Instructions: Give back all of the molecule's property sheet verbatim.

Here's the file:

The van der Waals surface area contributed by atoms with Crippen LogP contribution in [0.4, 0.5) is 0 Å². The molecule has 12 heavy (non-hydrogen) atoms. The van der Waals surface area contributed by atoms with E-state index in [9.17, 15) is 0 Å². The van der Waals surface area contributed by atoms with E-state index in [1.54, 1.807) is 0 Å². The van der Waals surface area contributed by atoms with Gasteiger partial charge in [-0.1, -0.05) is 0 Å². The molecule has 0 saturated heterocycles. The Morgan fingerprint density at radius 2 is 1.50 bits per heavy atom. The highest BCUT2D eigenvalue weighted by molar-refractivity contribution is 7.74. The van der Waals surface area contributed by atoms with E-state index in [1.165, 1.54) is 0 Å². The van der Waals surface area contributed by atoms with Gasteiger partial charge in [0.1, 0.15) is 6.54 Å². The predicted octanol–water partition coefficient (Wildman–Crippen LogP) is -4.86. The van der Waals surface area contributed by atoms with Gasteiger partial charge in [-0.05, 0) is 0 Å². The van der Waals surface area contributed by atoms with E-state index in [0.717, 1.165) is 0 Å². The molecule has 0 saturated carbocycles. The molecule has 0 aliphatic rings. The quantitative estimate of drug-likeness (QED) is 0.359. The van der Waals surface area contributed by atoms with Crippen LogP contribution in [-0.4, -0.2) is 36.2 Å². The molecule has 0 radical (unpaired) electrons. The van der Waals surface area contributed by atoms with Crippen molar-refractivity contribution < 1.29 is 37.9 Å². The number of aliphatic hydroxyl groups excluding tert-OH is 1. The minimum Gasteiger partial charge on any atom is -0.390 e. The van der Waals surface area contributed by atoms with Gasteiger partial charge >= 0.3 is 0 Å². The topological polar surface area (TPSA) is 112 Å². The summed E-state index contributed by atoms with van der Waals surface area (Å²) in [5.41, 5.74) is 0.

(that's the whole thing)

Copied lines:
The van der Waals surface area contributed by atoms with Crippen LogP contribution in [0.4, 0.5) is 0 Å². The molecule has 12 heavy (non-hydrogen) atoms. The van der Waals surface area contributed by atoms with E-state index in [9.17, 15) is 0 Å². The van der Waals surface area contributed by atoms with E-state index in [1.54, 1.807) is 0 Å². The van der Waals surface area contributed by atoms with Gasteiger partial charge in [-0.1, -0.05) is 0 Å². The molecule has 0 saturated heterocycles. The Morgan fingerprint density at radius 2 is 1.50 bits per heavy atom. The highest BCUT2D eigenvalue weighted by molar-refractivity contribution is 7.74. The van der Waals surface area contributed by atoms with E-state index in [1.165, 1.54) is 0 Å². The van der Waals surface area contributed by atoms with Gasteiger partial charge in [0.1, 0.15) is 6.54 Å². The predicted octanol–water partition coefficient (Wildman–Crippen LogP) is -4.86. The van der Waals surface area contributed by atoms with Gasteiger partial charge in [-0.05, 0) is 0 Å². The van der Waals surface area contributed by atoms with E-state index in [0.717, 1.165) is 0 Å². The molecule has 0 saturated carbocycles. The molecule has 0 aliphatic rings. The quantitative estimate of drug-likeness (QED) is 0.359. The van der Waals surface area contributed by atoms with Crippen LogP contribution in [-0.4, -0.2) is 36.2 Å². The molecule has 0 radical (unpaired) electrons. The van der Waals surface area contributed by atoms with Crippen molar-refractivity contribution < 1.29 is 37.9 Å². The number of aliphatic hydroxyl groups excluding tert-OH is 1. The minimum Gasteiger partial charge on any atom is -0.390 e. The van der Waals surface area contributed by atoms with Gasteiger partial charge >= 0.3 is 0 Å². The topological polar surface area (TPSA) is 112 Å². The summed E-state index contributed by atoms with van der Waals surface area (Å²) in [5.41, 5.74) is 0.